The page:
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See detaildi-Cysteine motifs in the C-terminus of plant HMA4 proteins confer nanomolar affinity for zinc and are essential for HMA4 function in vivo.
Lekeux, Gilles ULiege; Laurent, Clémentine ULiege; Joris, Marine ULiege et al

in Journal of Experimental Botany (2018), 69(22), 5547-5560

The PIB ATPase heavy metal ATPase 4 (HMA4) has a central role in the zinc homeostasis network of Arabidopsis thaliana. This membrane protein loads metal from the pericycle cells into the xylem in roots ... [more ▼]

The PIB ATPase heavy metal ATPase 4 (HMA4) has a central role in the zinc homeostasis network of Arabidopsis thaliana. This membrane protein loads metal from the pericycle cells into the xylem in roots, thereby allowing root to shoot metal translocation. Moreover, HMA4 is key for zinc hyperaccumulation as well as zinc and cadmium hypertolerance in the pseudometallophyte Arabidopsis halleri. The plant-specific cytosolic C-terminal extension of HMA4 is rich in putative metal-binding residues and has substantially diverged between A. thaliana and A. halleri. To clarify the function of the domain in both species, protein variants with truncated C-terminal extension, as well as with mutated di-Cys motifs and/or a His-stretch, were functionally characterized. We show that di-Cys motifs, but not the His-stretch, contribute to high affinity zinc binding and function in planta. We suggest that the HMA4 C-terminal extension is at least partly responsible for protein targeting to the plasma membrane. Finally, we reveal that the C-terminal extensions of both A. thaliana and A. halleri HMA4 proteins share similar function, despite marginally different zinc-binding capacity. [less ▲]

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See detailMiscanthus Biochar had Limited Effects on Soil Physical Properties, Microbial Biomass, and Grain Yield in a Four-Year Field Experiment in Norway
O'Toole, Adam; Moni, Christophe; Weldon, Simon et al

in Agriculture (2018), 8(11), 171-190

he application of biochar to soils is a promising technique for increasing soil organic C and offsetting GHG emissions. However, large-scale adoption by farmers will likely require the proof of its ... [more ▼]

he application of biochar to soils is a promising technique for increasing soil organic C and offsetting GHG emissions. However, large-scale adoption by farmers will likely require the proof of its utility to improve plant growth and soil quality. In this context, we conducted a four-year field experiment between October 2010 to October 2014 on a fertile silty clay loam Albeluvisol in Norway to assess the impact of biochar on soil physical properties, soil microbial biomass, and oat and barley yield. The following treatments were included: Control (soil), miscanthus biochar 8 t C ha−1 (BC8), miscanthus straw feedstock 8 t C ha−1 (MC8), and miscanthus biochar 25 t C ha−1 (BC25). Average volumetric water content at field capacity was significantly higher in BC25 when compared to the control due to changes in BD and total porosity. The biochar amendment had no effect on soil aggregate (2–6 mm) stability, pore size distribution, penetration resistance, soil microbial biomass C and N, and basal respiration. Biochar did not alter crop yields of oat and barley during the four growing seasons. In order to realize biochar’s climate mitigation potential, we suggest future research and development efforts should focus on improving the agronomic utility of biochar in engineered fertilizer and soil amendment products. [less ▲]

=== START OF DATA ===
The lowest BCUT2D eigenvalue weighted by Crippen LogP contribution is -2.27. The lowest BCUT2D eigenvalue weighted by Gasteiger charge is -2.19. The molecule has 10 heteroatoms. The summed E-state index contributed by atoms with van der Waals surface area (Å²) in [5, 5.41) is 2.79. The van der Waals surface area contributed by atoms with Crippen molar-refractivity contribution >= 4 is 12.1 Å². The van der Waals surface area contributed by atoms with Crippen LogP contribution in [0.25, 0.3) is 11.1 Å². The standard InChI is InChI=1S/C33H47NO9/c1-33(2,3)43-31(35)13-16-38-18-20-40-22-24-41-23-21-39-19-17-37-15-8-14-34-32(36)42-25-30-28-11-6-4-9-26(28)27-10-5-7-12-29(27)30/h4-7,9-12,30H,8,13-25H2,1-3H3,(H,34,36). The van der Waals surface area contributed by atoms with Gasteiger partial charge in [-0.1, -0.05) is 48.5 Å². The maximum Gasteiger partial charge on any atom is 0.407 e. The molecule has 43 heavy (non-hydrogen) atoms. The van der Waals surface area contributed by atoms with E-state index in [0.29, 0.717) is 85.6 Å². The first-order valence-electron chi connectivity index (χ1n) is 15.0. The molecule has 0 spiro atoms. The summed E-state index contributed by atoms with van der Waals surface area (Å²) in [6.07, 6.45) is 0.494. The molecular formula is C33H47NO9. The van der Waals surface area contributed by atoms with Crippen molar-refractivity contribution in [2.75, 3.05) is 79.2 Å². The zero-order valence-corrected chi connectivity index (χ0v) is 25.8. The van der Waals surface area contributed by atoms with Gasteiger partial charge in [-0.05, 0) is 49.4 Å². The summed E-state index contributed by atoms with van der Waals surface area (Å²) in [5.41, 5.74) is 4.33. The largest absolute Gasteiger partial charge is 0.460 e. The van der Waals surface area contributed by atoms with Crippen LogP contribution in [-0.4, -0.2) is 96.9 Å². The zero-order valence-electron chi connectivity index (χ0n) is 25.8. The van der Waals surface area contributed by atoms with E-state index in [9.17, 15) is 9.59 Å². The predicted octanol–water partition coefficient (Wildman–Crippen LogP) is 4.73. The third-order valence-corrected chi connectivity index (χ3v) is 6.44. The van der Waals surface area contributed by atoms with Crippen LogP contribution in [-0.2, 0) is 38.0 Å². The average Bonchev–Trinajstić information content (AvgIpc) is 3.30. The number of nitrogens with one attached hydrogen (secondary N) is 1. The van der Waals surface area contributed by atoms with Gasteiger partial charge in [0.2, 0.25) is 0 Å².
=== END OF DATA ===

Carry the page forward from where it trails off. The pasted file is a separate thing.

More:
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See detailEarly stage litter decomposition across biomes
Djukic, I.; Kepfer-Rojas, S.; Schmidt, I. K. et al

in Science of the Total Environment (2018), 628-629

Through litter decomposition enormous amounts of carbon is emitted to the atmosphere. Numerous large-scale decomposition experiments have been conducted focusing on this fundamental soil process in order ... [more ▼]

Through litter decomposition enormous amounts of carbon is emitted to the atmosphere. Numerous large-scale decomposition experiments have been conducted focusing on this fundamental soil process in order to understand the controls on the terrestrial carbon transfer to the atmosphere. However, previous studies were mostly based on site-specific litter and methodologies, adding major uncertainty to syntheses, comparisons and metaanalyses across different experiments and sites. In the TeaComposition initiative, the potential litter decomposition is investigated by using standardized substrates (Rooibos and Green tea) for comparison of litter mass loss at 336 sites (ranging from −9 to +26 °C MAT and from 60 to 3113mm MAP) across different ecosystems. In this study we tested the effect of climate (temperature and moisture), litter type and land-use on early stage decomposition (3 months) across nine biomes. We show that litter quality was the predominant controlling factor in early stage litter decomposition, which explained about 65% of the variability in litter decomposition at a global scale. The effect of climate, on the other hand, was not litter specific and explained b0.5% of the variation for Green tea and 5% for Rooibos tea, and was of significance only under unfavorable decomposition conditions (i.e. xeric versus mesic environments).When the data were aggregated at the biome scale, climate played a significant role on decomposition of both litter types (explaining 64% of the variation for Green tea and 72% for Rooibos tea).No significant effect of land-use on early stage litter decompositionwas notedwithin the temperate biome. Our results indicate that multiple drivers are affecting early stage littermass loss with litter quality being dominant. In order to be able to quantify the relative importance of the different drivers over time, long-term studies combined with experimental trials are needed. [less ▲]